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The hutia of the Caribbean; the Guadaloupe storm petrel; the Stephens Island wren – you can’t see any of these creatures in the wild.

They are extinct, victims of an imported predator that has created unparalleled damage to indigenous populations – the cat.

Island creatures are particularly prone. Without cause to evolve defences, they are vulnerable to a cat invasion. (Cats were often introduced to keep down voracious alien rat populations, ironically.)

The kakapo is to be found on the islands around New Zealand. Well, 126 individuals are recorded of this large, flightless, nocturnal parrot whose sophisticated defence against the imported cats is to stay very, very still. Plans to restore the species centre on removing their clawed nemesis.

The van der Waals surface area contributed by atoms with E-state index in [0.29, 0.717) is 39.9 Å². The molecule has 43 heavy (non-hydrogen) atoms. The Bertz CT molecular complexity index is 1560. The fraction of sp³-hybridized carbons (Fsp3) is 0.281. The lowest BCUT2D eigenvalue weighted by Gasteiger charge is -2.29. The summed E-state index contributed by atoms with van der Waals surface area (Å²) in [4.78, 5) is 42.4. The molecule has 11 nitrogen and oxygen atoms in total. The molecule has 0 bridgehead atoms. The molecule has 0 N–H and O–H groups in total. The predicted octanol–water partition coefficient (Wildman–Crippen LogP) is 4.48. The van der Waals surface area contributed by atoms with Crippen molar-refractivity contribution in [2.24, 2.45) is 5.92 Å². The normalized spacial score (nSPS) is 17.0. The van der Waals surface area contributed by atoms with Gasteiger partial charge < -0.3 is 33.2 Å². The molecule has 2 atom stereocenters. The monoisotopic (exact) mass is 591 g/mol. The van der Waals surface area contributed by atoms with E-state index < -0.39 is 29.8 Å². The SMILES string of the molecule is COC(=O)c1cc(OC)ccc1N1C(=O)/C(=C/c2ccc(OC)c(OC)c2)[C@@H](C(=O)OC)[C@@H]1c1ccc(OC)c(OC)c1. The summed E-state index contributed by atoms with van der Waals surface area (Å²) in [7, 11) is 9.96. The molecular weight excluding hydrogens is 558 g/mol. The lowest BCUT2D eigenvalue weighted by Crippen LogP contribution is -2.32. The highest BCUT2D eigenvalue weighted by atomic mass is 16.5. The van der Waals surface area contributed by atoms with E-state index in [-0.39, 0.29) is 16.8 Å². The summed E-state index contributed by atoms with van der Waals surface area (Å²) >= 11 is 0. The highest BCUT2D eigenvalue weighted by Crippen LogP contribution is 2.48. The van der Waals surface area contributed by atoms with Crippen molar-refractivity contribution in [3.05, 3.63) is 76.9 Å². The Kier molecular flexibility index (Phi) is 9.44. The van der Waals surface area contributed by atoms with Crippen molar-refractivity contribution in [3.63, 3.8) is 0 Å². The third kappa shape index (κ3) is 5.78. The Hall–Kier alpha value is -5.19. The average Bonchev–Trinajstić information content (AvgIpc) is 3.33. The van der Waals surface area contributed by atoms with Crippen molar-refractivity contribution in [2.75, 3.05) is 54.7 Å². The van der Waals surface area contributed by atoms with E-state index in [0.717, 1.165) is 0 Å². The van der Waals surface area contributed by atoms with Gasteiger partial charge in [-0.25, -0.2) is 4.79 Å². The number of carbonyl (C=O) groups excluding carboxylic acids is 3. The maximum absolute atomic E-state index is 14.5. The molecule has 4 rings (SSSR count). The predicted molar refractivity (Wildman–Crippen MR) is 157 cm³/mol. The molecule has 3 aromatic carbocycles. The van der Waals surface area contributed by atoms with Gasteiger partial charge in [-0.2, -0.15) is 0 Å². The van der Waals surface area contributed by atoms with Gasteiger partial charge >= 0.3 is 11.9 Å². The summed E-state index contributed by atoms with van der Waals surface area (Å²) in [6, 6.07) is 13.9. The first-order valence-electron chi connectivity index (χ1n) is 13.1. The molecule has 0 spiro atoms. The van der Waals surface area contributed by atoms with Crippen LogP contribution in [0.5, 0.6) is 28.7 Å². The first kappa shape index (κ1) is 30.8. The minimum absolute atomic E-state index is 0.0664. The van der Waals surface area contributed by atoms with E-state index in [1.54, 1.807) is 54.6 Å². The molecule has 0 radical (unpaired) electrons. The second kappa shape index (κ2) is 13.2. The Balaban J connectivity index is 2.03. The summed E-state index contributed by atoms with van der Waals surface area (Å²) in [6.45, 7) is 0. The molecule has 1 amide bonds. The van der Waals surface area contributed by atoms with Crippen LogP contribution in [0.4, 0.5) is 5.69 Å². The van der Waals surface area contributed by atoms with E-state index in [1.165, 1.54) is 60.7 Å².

But the cat does not just impoverish exotic lands. A new report suggests the animal is one of the top threats to US wildlife killing up to 20billion mammals annually.

Cats so beloved of internet memes – falling off tables, misjudging jumps and sticking cups on their head – have contributed to the extinction of 33 species, according to Nature Communications.

This week Dr Clive Mowforth of Gloucester posted leaflets containing images of his neighbours’ cats in the act of killing his avian visitors. He has now taken down his bird table having become fed up waking up to a breakfast time bloodbath.

The cat is not Norman Wisdom, it’s Norman Schwarzkopf.